#FlashbackFriday Video from SmartPak: The Oddest of Olympics

know I’m not the only person who’s prone to falling down a seriously nerdy online rabbit hole. It usually happens when I’m researching a topic in earnest, and I stumble upon an article that conveniently links back to a million-and-one other articles. Before I know it, I’ve gone from writing a magazine feature about the importance of faecal egg counts to reading all about how Tom Cruise has a tooth that perfectly bisects his face. Wondering how I got from one to the next? Yeah, me too, pal. Me too.

Anyway, I was in the middle of one of these internet deep-dives the other day when I fell down an even more interesting — and relevant — well of information. I know what you’re thinking — more interesting than Tom Cruise or anything containing the word ‘faecal’? But somehow, despite the odds, it was more interesting than both of those things.

The subject matter of my (wholly incidental) choosing was the 1936 Berlin Olympics, colloquially referred to as the ‘Nazi Games’. They were most memorable, perhaps, for Jesse Owens’ historic athletics victories, which disproved the legitimacy of Adolf Hitler’s idea of Aryan genetic supremacy, and also helped to break new ground for people of colour in the US, where segregation and overt racism was still running rampant. And believe me — there are hundreds of articles and thinkpieces that are just begging to be written about what Owens accomplished. But I was on a deep dive, and there was no stopping for contemplation.

That is, until I discovered my new favourite piece of useless Olympics trivia.

I mean, we’ve all had our whoopsies, right? But one has to wonder who was responsible for stringing the cross-country course, frankly.

It might not seem particularly surprising that the German riders claimed every single gold medal across the three equestrian disciplines that year — after all, they’ve long been one of the strongest countries in the world where horse sports are concerned. But of course, that Olympics was a bit different to the rest, not least because the cross-country course harboured a few traps. There were holes in the water jumps, unseen dips in the middle of combinations, and all sorts of other tricks that turned rider after rider over — but rather curiously, not a single German rider had a problem through any of these dubious questions. Almost, some speculated, as though they’d been given an advance warning — or a secret schooling session.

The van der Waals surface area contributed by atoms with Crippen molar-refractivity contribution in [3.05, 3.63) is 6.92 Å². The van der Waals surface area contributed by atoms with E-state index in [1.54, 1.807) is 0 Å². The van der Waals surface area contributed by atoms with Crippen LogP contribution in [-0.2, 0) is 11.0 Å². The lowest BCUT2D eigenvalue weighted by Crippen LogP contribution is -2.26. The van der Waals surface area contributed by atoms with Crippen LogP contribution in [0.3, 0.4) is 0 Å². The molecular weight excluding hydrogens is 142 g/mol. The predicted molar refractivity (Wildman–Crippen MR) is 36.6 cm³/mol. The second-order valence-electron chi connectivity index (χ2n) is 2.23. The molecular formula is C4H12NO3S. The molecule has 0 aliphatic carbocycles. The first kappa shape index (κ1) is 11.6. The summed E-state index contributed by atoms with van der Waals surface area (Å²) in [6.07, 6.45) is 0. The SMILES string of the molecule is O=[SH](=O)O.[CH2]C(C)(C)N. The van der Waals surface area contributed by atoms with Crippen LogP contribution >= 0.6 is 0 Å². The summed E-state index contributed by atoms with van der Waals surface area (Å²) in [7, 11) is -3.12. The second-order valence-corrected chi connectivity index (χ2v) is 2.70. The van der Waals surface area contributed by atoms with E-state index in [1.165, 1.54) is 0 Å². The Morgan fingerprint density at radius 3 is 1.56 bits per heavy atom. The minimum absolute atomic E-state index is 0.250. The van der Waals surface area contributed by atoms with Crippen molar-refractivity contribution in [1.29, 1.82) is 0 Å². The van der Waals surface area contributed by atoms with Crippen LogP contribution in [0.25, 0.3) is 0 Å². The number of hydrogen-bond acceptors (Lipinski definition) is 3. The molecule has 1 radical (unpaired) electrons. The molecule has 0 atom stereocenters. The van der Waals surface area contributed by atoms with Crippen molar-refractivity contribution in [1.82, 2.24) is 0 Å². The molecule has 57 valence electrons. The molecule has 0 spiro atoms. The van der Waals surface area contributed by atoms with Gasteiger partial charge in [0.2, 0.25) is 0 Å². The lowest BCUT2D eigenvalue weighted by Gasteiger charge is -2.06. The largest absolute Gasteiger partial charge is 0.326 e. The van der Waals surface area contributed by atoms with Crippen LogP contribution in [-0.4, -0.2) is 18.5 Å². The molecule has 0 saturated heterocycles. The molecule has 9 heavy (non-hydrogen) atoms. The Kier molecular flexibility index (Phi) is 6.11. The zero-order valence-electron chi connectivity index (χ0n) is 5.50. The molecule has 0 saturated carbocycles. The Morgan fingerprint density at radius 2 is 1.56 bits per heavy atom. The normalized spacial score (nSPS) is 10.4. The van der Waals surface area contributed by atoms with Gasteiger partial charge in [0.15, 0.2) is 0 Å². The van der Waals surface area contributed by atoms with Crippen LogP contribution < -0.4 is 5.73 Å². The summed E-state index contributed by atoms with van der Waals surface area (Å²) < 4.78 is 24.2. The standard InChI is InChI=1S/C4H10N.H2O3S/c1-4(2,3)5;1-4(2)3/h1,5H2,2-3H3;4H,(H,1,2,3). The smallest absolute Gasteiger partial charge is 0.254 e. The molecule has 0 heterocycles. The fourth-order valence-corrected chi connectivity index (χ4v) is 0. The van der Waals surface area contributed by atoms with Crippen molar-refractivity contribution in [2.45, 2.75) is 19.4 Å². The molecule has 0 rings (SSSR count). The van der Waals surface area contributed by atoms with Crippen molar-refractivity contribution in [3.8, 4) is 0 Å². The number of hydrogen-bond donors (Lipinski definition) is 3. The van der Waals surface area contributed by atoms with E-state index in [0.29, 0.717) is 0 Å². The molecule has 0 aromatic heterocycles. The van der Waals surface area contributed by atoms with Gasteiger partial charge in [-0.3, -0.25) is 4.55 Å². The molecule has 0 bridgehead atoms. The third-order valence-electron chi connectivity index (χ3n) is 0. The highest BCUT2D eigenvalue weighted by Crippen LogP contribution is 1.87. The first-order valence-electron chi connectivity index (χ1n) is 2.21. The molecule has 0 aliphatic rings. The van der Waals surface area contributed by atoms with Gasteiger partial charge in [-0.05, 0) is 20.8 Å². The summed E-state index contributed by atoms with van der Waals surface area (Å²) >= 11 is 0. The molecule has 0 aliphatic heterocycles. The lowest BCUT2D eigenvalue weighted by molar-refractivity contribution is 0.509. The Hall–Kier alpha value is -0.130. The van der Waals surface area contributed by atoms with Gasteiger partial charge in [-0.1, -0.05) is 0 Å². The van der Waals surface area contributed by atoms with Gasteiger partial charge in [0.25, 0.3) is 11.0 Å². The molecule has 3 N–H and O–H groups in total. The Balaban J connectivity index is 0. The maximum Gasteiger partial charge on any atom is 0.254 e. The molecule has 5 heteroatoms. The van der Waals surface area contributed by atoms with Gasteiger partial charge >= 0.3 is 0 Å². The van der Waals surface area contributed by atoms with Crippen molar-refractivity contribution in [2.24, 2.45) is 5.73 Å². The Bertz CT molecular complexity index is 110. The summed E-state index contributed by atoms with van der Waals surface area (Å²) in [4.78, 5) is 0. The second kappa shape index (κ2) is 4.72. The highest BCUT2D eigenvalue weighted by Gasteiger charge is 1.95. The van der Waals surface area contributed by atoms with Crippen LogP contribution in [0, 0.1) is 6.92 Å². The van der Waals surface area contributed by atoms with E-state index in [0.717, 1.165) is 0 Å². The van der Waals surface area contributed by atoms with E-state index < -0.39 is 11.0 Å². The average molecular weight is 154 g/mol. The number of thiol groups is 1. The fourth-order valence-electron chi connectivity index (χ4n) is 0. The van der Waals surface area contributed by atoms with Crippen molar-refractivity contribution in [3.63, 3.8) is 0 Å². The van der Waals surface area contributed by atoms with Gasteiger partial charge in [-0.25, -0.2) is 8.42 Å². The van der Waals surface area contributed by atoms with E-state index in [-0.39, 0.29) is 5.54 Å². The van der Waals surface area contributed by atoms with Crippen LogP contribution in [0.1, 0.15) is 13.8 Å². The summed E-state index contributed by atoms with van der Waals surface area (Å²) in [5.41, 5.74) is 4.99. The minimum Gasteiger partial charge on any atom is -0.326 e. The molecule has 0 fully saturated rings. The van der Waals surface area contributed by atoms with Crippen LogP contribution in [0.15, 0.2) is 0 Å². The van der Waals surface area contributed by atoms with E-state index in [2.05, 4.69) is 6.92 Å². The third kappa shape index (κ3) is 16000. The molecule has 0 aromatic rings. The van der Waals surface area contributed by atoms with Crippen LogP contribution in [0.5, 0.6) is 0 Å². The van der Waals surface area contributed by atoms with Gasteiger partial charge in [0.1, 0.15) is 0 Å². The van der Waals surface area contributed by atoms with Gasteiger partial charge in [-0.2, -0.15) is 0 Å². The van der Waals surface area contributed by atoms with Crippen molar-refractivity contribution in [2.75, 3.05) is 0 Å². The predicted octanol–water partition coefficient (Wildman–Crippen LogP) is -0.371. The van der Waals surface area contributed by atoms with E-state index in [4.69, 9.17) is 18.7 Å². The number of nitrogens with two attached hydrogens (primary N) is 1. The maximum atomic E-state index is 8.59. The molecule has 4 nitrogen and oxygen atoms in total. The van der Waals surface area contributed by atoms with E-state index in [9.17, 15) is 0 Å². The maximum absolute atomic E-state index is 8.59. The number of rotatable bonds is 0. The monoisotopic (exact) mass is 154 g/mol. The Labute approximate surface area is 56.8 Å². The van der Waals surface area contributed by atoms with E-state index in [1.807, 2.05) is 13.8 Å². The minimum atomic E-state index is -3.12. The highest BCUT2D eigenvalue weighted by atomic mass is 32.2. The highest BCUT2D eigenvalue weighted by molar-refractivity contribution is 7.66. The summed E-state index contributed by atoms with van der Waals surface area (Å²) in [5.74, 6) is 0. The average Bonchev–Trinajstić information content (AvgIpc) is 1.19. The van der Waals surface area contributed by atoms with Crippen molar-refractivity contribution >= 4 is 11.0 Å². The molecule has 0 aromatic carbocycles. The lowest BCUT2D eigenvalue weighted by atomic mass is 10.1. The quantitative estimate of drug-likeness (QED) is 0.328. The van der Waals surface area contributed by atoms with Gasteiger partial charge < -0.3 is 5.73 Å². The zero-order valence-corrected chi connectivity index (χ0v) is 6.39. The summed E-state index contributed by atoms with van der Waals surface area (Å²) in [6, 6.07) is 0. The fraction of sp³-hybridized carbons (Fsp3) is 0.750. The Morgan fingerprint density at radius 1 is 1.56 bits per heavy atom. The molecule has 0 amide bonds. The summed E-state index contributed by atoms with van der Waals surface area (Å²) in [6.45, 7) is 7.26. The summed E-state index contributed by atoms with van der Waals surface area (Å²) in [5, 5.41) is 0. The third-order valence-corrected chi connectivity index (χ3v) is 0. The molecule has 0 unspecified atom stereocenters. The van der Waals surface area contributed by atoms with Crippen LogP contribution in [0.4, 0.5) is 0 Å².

It wasn’t all bad news — the equestrian competitions in 1936 clocked up some impressive and enthusiastic audiences.

 

Oh, and this happened to one of the French competitors:

The aforementioned could, perhaps, be attributed to a curious change of rules: teetotal Hitler banned the athletes from drinking any alcohol, but the Italian, French, Belgian and Dutch teams protested so vociferously that he had to lift the ban for them, and athletes from these four nations were served alcohol with every. Single. Meal.

There was also further speculation, when one of Japan’s early equestrian heroes took an uncharacteristic fall mid-course. How much of it was strategic? The truth is, perhaps, lost to history.

 

Check out this brilliant footage from the eventing at the ’36 Games — it was rough and ready, certainly, and sure, some of the riding leaves much to be desired, but each and every competitor was a military man on a military horse, and it’s remarkable to see how much of that training and skill has held up over the years. Fortunately, an enormous amount has changed since then, too — we’ve made huge advances in the sport’s safety, courses are designed and built with much stricter regulations, and the sporting world is, well, generally a bit nicer and less politicised of a place to hang out.

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